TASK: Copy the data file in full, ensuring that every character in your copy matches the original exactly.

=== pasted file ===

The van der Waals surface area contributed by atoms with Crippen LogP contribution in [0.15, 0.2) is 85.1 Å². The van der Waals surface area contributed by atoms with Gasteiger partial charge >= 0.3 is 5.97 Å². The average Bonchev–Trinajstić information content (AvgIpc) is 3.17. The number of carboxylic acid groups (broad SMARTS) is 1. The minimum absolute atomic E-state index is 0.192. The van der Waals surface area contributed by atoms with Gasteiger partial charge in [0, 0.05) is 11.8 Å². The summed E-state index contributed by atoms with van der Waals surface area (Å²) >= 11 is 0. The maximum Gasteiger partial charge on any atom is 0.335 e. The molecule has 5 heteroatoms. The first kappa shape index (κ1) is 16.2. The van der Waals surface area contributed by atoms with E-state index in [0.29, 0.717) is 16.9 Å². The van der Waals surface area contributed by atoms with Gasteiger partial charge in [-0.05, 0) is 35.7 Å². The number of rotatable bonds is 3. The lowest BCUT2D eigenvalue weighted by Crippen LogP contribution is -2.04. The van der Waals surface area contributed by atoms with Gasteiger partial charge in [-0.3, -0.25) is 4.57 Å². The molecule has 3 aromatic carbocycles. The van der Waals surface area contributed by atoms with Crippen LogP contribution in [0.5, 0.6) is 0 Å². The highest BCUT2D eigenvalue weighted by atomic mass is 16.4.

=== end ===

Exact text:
The van der Waals surface area contributed by atoms with Crippen LogP contribution in [0.15, 0.2) is 85.1 Å². The van der Waals surface area contributed by atoms with Gasteiger partial charge >= 0.3 is 5.97 Å². The average Bonchev–Trinajstić information content (AvgIpc) is 3.17. The number of carboxylic acid groups (broad SMARTS) is 1. The minimum absolute atomic E-state index is 0.192. The van der Waals surface area contributed by atoms with Gasteiger partial charge in [0, 0.05) is 11.8 Å². The summed E-state index contributed by atoms with van der Waals surface area (Å²) >= 11 is 0. The maximum Gasteiger partial charge on any atom is 0.335 e. The molecule has 5 heteroatoms. The first kappa shape index (κ1) is 16.2. The van der Waals surface area contributed by atoms with E-state index in [0.29, 0.717) is 16.9 Å². The van der Waals surface area contributed by atoms with Gasteiger partial charge in [-0.05, 0) is 35.7 Å². The number of rotatable bonds is 3. The lowest BCUT2D eigenvalue weighted by Crippen LogP contribution is -2.04. The van der Waals surface area contributed by atoms with Gasteiger partial charge in [-0.3, -0.25) is 4.57 Å². The molecule has 3 aromatic carbocycles. The van der Waals surface area contributed by atoms with Crippen LogP contribution in [0.5, 0.6) is 0 Å². The highest BCUT2D eigenvalue weighted by atomic mass is 16.4.